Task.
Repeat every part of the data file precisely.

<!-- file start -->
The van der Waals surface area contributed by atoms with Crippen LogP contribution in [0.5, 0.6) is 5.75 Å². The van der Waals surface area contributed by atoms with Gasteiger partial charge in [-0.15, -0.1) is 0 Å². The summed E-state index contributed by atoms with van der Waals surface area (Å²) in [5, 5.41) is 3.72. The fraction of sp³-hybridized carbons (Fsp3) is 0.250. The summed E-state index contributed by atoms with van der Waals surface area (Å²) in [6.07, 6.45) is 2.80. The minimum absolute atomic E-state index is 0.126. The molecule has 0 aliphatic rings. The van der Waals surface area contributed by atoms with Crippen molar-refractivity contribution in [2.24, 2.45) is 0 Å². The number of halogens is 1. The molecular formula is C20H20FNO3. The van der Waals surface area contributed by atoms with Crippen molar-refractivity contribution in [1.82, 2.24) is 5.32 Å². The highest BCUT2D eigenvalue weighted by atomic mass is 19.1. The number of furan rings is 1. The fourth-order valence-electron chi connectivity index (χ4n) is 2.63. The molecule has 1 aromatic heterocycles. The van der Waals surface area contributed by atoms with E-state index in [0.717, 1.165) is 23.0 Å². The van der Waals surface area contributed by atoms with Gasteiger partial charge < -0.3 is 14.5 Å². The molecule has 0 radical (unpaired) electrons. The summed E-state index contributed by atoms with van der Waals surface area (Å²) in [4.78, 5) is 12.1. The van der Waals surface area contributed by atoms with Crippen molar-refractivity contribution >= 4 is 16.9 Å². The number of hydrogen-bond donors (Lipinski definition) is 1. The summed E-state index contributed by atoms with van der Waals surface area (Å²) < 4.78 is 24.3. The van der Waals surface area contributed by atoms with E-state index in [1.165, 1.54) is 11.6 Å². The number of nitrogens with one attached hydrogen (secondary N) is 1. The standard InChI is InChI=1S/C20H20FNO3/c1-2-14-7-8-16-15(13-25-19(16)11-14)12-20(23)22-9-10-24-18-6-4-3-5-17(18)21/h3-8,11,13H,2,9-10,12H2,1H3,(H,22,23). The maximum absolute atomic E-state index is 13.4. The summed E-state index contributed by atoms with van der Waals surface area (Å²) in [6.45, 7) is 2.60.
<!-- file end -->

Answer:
The van der Waals surface area contributed by atoms with Crippen LogP contribution in [0.5, 0.6) is 5.75 Å². The van der Waals surface area contributed by atoms with Gasteiger partial charge in [-0.15, -0.1) is 0 Å². The summed E-state index contributed by atoms with van der Waals surface area (Å²) in [5, 5.41) is 3.72. The fraction of sp³-hybridized carbons (Fsp3) is 0.250. The summed E-state index contributed by atoms with van der Waals surface area (Å²) in [6.07, 6.45) is 2.80. The minimum absolute atomic E-state index is 0.126. The molecule has 0 aliphatic rings. The van der Waals surface area contributed by atoms with Crippen molar-refractivity contribution in [2.24, 2.45) is 0 Å². The number of halogens is 1. The molecular formula is C20H20FNO3. The van der Waals surface area contributed by atoms with Crippen molar-refractivity contribution in [1.82, 2.24) is 5.32 Å². The highest BCUT2D eigenvalue weighted by atomic mass is 19.1. The number of furan rings is 1. The fourth-order valence-electron chi connectivity index (χ4n) is 2.63. The molecule has 1 aromatic heterocycles. The van der Waals surface area contributed by atoms with E-state index in [0.717, 1.165) is 23.0 Å². The van der Waals surface area contributed by atoms with Gasteiger partial charge < -0.3 is 14.5 Å². The molecule has 0 radical (unpaired) electrons. The summed E-state index contributed by atoms with van der Waals surface area (Å²) in [4.78, 5) is 12.1. The van der Waals surface area contributed by atoms with Crippen molar-refractivity contribution >= 4 is 16.9 Å². The number of hydrogen-bond donors (Lipinski definition) is 1. The summed E-state index contributed by atoms with van der Waals surface area (Å²) < 4.78 is 24.3. The van der Waals surface area contributed by atoms with E-state index in [1.165, 1.54) is 11.6 Å². The number of nitrogens with one attached hydrogen (secondary N) is 1. The standard InChI is InChI=1S/C20H20FNO3/c1-2-14-7-8-16-15(13-25-19(16)11-14)12-20(23)22-9-10-24-18-6-4-3-5-17(18)21/h3-8,11,13H,2,9-10,12H2,1H3,(H,22,23). The maximum absolute atomic E-state index is 13.4. The summed E-state index contributed by atoms with van der Waals surface area (Å²) in [6.45, 7) is 2.60.